Reviews

Natural History Magazine

“Told in larger-than-life photographs, the story has a nice narrative arc and more drama than you might expect. Young children will warm to the snail, which has comical handlebar mustaches (mouthpiece extensions that help it track prey), and shares their predicament of being very small in a big world.”

Science News

“A snail may seem an unlikely candidate for most ferocious predator, but the wolfsnail certainly deserves consideration. … A few lines of text per page accompany bright, close-up color photographs that not only detail the snail’s search for its prey (leaf-eating snails and slugs leave detectable trails of slime), but also the prey’s demise.”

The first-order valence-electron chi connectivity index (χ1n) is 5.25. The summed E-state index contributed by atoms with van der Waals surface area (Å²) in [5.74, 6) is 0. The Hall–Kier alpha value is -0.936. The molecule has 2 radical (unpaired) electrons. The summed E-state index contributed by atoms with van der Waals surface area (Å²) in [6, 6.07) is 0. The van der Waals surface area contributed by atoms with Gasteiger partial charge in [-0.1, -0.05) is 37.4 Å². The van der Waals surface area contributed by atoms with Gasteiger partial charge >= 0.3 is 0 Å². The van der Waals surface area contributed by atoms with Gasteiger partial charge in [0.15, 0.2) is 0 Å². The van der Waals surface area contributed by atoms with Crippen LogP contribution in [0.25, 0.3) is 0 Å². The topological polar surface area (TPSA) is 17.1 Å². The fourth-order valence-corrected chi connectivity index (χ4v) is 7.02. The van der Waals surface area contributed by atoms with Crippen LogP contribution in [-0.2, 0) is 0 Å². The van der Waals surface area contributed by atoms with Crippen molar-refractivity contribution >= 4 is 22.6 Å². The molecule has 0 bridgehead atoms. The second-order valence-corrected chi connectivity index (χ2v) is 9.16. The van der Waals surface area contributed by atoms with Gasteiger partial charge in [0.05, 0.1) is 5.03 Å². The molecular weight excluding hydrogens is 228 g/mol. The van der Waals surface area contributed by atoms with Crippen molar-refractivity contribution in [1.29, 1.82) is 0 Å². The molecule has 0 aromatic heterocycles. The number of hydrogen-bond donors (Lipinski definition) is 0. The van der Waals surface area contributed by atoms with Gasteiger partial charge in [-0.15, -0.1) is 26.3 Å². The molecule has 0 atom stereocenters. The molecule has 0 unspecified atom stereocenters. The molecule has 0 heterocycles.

School Library Journal

“Campbell’s terse, conversational text follows one such hunt on a damp spring day as a wolfsnail detects, tracks, and engulfs its prey, using its mustachio-style lip extensions as ultrasensory devices. Large, crisp photos record the activity, from the wolfsnail’s morning awakening to start the hunt to the denouement of a return to rest.”

Chicago Tribune

“There is indeed such an animal, which eats other snails, and Sarah and Richard Campbell have made its doings quite visible.”